Minerals are all around us. They're in our kitchens and bathrooms, our classrooms and school buildings, and our cars and bicycles. In this interactive resource adapted from the U.S. Geological Survey, find out which minerals are found in items you probably encounter every day.
The 4,000 or so minerals found in Earth's crust serve as the building blocks of rocks. Ever since humans began fashioning tools out of stone, minerals have played an important role in technology. Televisions, toasters, and toothpaste all contain naturally occurring inorganic and crystalline substances called minerals. Hardness, color, and specific gravity (a measure of density) are some of the more common criteria that influence which minerals get used in making such items as cutting tools, paints, and high-performance tennis rackets.
Gems are particularly valuable minerals because of their beauty and rarity. Rubies, emeralds, and diamonds are among the most precious of mineral gems. But more abundant minerals also have value. If a mineral can be extracted for a profit, it is called an ore. Examples of ores are iron (found in hematite), aluminum (found in bauxite), and copper (found in basaltic lavas).
Mining is the extraction of ores or other rock materials from the Earth either at or near its surface (surface mining) or deeper underground (subsurface mining). Open-pit mining, one form of surface mining, is used where the surface material covering the deposit is relatively thin or else structurally unsuitable for tunneling. Open-pit mines are found in sandy or gravelly terrain. Bauxite and hematite are extracted using surface mining techniques.
Subsurface mining techniques include strip mining, in which deep layers of soil and rock that lie on top of a mineral deposit are removed before specialized machines come in to extract the mineral. Huge amounts of material may be removed — sometimes to tens of meters (more than 30 feet) deep — leaving gaping holes in the Earth. When an ore-producing vein — a mineral-filled crack in rock — runs underground, tunneling may be required to follow it. Shaft mining, which is often associated with coal mining, involves such tunneling. Lifts or conveyor belts remove material from these tunnels for processing.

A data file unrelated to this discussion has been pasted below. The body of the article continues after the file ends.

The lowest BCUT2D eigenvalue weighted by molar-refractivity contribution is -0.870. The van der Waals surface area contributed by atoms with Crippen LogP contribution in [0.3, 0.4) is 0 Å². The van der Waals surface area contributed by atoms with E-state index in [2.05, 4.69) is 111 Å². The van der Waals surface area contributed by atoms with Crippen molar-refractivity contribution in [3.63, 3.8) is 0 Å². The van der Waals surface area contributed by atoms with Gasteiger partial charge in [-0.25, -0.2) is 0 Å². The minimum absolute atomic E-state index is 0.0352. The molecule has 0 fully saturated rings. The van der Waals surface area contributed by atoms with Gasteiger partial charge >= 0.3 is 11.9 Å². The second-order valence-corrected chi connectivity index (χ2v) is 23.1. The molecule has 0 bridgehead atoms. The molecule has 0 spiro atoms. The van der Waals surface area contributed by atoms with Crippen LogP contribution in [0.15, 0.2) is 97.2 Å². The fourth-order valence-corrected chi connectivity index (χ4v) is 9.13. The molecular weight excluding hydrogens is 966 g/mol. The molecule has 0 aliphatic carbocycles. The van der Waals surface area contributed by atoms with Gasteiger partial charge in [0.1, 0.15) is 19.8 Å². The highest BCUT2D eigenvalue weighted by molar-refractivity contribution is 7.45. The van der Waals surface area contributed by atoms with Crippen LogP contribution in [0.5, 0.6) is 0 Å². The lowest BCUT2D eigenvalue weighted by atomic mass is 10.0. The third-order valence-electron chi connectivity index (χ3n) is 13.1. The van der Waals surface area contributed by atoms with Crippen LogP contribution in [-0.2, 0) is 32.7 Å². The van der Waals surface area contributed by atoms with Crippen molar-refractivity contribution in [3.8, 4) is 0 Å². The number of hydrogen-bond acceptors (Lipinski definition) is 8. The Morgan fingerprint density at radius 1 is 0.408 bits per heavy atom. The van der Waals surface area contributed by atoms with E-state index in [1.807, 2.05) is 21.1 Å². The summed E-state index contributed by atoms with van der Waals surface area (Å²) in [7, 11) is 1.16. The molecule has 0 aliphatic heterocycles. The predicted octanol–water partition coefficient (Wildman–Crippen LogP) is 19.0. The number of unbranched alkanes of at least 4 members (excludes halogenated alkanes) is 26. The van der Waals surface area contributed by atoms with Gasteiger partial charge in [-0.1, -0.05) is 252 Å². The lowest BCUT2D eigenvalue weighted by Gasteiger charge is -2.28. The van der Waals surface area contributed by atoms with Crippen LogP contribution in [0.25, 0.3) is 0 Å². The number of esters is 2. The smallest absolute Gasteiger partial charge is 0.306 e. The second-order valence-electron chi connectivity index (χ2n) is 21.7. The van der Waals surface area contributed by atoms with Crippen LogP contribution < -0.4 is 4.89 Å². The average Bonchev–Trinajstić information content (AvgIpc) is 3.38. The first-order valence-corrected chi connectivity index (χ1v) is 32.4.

Modern mining companies in many countries are required by law to return mined land to its original state. This is because many environmental and health hazards are associated with mining waste. For example, rainwater that seeps through mining waste may contaminate ground water with toxic metals such as lead. Where government regulation or enforcement is weak, these hazards can plague local populations and the environment.
Academic standards correlations on Teachers' Domain use the Achievement Standards Network (ASN) database of state and national standards, provided to NSDL projects courtesy of JES & Co.
We assign reference terms to each statement within a standards document and to each media resource, and correlations are based upon matches of these terms for a given grade band. If a particular standards document of interest to you is not displayed yet, it most likely has not yet been processed by ASN or by Teachers' Domain. We will be adding social studies and arts correlations over the coming year, and also will be increasing the specificity of alignment.